NOTE: This is not a comprehensive list of definitions on human sexuality and LGBTQIA+ terminologies. Links above provide additional terminologies and definitions as well as guidelines in approaching conversations about human sexuality and LGBTQIA+ terminologies. Definitions above will vary by sources, and it is recommended to consult multiple reputable sources on community standards. Reputable sources are locally/nationally/internationally- recognized agencies/organizations/institutions where people with lived experience (e.g., individuals who identify as LGBTQIA+, family members, researchers) contributed to community standards of definitions and practices. When speaking with individuals, it is recommended to ask the person as a sign of respect and kindness, especially in using their identity and pronouns.

Sources: Merriam-Webster Dictionary; Oxford Languages (access date November 9, 2021)

*Glossary from this link to the Human Rights Campaign (access date March 23, 2022)

**Glossary from this to the Gender Spectrum organization (access date March 23, 2022)

***Glossary from the World Health Organization (access date March 23, 2022)

Person-first language: puts the person before the disability and describes what a person has, not who a person is (i.e., individuals with disabilities, person with a disability, children with disabilities; link: Office of Disability Rights)

Identity-first language: emphasizes that the disability plays a role in who the person is, and reinforces disability as a positive cultural identifier (i.e., autistic person, deaf person, blind person, disabled person; link: Association of University Centers on Disabilities)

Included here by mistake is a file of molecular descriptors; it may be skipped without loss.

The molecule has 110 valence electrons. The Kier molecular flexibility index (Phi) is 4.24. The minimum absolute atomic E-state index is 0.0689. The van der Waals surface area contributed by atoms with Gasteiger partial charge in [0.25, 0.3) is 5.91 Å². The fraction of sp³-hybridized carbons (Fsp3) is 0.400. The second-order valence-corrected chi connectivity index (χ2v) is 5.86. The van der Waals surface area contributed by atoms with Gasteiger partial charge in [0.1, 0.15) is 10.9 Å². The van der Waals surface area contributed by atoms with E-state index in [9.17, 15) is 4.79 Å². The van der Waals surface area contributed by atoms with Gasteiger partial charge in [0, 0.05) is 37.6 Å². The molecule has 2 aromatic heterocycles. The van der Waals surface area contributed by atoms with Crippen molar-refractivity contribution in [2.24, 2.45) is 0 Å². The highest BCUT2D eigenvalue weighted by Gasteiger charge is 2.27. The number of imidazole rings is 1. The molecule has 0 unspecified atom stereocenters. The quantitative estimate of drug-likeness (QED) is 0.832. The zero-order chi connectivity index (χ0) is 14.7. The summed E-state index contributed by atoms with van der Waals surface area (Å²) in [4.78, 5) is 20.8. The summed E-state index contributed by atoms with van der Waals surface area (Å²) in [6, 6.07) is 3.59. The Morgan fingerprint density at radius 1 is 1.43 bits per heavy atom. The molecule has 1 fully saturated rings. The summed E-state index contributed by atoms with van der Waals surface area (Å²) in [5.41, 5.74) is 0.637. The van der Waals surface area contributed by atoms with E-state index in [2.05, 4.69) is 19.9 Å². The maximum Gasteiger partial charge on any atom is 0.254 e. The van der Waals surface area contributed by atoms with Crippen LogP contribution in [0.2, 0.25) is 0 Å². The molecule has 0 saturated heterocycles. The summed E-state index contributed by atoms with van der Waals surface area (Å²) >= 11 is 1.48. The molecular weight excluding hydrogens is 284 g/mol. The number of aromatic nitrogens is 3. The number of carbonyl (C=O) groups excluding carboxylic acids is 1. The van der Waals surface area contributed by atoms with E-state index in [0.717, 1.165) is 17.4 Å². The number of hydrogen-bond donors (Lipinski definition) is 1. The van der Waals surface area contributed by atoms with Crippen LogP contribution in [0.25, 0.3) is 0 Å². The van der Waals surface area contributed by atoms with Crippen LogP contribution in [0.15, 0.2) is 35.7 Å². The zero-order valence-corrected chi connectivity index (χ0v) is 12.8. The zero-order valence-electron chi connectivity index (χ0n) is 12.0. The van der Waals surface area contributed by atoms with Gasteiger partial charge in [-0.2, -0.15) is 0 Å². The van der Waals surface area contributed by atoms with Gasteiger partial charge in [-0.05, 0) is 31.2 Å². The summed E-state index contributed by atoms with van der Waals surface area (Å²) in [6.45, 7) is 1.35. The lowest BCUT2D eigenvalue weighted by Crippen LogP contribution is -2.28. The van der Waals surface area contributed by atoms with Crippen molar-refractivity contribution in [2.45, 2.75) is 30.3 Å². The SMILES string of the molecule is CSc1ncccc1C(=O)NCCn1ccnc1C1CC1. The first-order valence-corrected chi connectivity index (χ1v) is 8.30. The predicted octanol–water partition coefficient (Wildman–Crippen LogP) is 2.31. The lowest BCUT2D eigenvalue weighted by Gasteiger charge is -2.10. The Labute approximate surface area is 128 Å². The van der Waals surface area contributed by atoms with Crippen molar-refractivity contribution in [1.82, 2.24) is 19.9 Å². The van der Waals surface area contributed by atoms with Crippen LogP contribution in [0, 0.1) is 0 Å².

*Disorder: an abnormal physical or mental condition

*Disability: a physical, mental, cognitive, or developmental condition that impairs, interferes with, or limits a person's ability to engage in certain tasks or actions or participate in typical daily activities and interactions

*Ability: possession of the means or skill to do something; talent, skill, or proficiency in a particular area

*Developmental disability: any of various conditions (such as autistic spectrum condition, cerebral palsy, intellectual disability, blindness, or fragile X syndrome) that usually become apparent during infancy or childhood and are marked by delayed development or functional limitations especially in learning, language, communication, cognition, behavior, socialization, or mobility

Note: Other developmental disabilities include but not limited to attention-deficit-hyperactivity disorder, hearing loss, learning disability (e.g., dyslexia, dyscalculia, dysgraphia, auditory processing, language processing, nonverbal), vision impairment, speech and language disability.

*Intellectual disability: mild to severe impairment in intellectual ability equivalent to an IQ of 70 to 75 or below that is accompanied by significant limitations in social, practical, and conceptual skills (as in interpersonal communication, reasoning, or self-care) necessary for independent daily functioning and that has an onset before age 18